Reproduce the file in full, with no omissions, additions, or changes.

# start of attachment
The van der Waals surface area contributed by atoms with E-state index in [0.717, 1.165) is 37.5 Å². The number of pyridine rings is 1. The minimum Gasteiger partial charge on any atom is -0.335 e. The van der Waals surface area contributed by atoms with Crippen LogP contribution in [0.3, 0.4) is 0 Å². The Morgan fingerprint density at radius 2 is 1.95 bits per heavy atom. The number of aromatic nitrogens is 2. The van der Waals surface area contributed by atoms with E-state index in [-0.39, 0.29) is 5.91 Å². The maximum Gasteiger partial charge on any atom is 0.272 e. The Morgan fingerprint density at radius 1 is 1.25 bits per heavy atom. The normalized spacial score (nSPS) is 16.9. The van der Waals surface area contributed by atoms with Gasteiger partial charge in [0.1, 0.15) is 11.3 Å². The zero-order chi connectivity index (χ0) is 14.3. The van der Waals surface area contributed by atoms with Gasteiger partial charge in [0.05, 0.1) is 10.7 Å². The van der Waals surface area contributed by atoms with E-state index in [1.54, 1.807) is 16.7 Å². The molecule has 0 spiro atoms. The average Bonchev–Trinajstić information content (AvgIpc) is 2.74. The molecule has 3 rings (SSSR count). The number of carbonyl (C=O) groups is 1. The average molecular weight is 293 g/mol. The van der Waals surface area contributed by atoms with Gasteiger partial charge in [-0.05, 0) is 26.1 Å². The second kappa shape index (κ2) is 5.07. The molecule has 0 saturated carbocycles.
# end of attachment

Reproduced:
The van der Waals surface area contributed by atoms with E-state index in [0.717, 1.165) is 37.5 Å². The number of pyridine rings is 1. The minimum Gasteiger partial charge on any atom is -0.335 e. The van der Waals surface area contributed by atoms with Crippen LogP contribution in [0.3, 0.4) is 0 Å². The Morgan fingerprint density at radius 2 is 1.95 bits per heavy atom. The number of aromatic nitrogens is 2. The van der Waals surface area contributed by atoms with E-state index in [-0.39, 0.29) is 5.91 Å². The maximum Gasteiger partial charge on any atom is 0.272 e. The Morgan fingerprint density at radius 1 is 1.25 bits per heavy atom. The normalized spacial score (nSPS) is 16.9. The van der Waals surface area contributed by atoms with Gasteiger partial charge in [0.1, 0.15) is 11.3 Å². The zero-order chi connectivity index (χ0) is 14.3. The van der Waals surface area contributed by atoms with Gasteiger partial charge in [0.05, 0.1) is 10.7 Å². The van der Waals surface area contributed by atoms with E-state index in [1.54, 1.807) is 16.7 Å². The molecule has 0 spiro atoms. The average Bonchev–Trinajstić information content (AvgIpc) is 2.74. The molecule has 3 rings (SSSR count). The number of carbonyl (C=O) groups is 1. The average molecular weight is 293 g/mol. The van der Waals surface area contributed by atoms with Gasteiger partial charge in [-0.05, 0) is 26.1 Å². The second kappa shape index (κ2) is 5.07. The molecule has 0 saturated carbocycles.